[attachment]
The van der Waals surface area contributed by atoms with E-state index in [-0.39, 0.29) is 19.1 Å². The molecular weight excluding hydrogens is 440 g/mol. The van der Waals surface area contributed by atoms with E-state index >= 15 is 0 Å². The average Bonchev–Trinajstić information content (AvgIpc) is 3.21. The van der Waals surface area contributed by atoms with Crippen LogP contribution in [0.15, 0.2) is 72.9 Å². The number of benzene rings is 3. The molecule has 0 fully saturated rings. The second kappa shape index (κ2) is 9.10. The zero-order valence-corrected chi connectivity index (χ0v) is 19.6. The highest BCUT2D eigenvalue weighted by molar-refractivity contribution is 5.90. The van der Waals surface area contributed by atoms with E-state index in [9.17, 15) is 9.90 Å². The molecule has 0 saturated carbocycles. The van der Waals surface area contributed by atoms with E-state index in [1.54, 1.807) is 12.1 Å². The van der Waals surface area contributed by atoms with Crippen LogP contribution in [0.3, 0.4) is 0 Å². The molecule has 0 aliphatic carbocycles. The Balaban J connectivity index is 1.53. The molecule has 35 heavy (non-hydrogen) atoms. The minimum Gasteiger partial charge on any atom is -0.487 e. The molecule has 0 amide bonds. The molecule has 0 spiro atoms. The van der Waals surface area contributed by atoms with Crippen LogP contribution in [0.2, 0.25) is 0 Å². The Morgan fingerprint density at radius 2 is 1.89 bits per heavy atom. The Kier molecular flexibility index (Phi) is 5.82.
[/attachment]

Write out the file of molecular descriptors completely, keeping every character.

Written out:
The van der Waals surface area contributed by atoms with E-state index in [-0.39, 0.29) is 19.1 Å². The molecular weight excluding hydrogens is 440 g/mol. The van der Waals surface area contributed by atoms with E-state index >= 15 is 0 Å². The average Bonchev–Trinajstić information content (AvgIpc) is 3.21. The van der Waals surface area contributed by atoms with Crippen LogP contribution in [0.15, 0.2) is 72.9 Å². The number of benzene rings is 3. The molecule has 0 fully saturated rings. The second kappa shape index (κ2) is 9.10. The zero-order valence-corrected chi connectivity index (χ0v) is 19.6. The highest BCUT2D eigenvalue weighted by molar-refractivity contribution is 5.90. The van der Waals surface area contributed by atoms with E-state index in [9.17, 15) is 9.90 Å². The molecule has 0 saturated carbocycles. The van der Waals surface area contributed by atoms with E-state index in [1.54, 1.807) is 12.1 Å². The van der Waals surface area contributed by atoms with Crippen LogP contribution in [0.3, 0.4) is 0 Å². The molecule has 0 aliphatic carbocycles. The Balaban J connectivity index is 1.53. The molecule has 35 heavy (non-hydrogen) atoms. The minimum Gasteiger partial charge on any atom is -0.487 e. The molecule has 0 amide bonds. The molecule has 0 spiro atoms. The van der Waals surface area contributed by atoms with Crippen LogP contribution in [0.2, 0.25) is 0 Å². The Morgan fingerprint density at radius 2 is 1.89 bits per heavy atom. The Kier molecular flexibility index (Phi) is 5.82.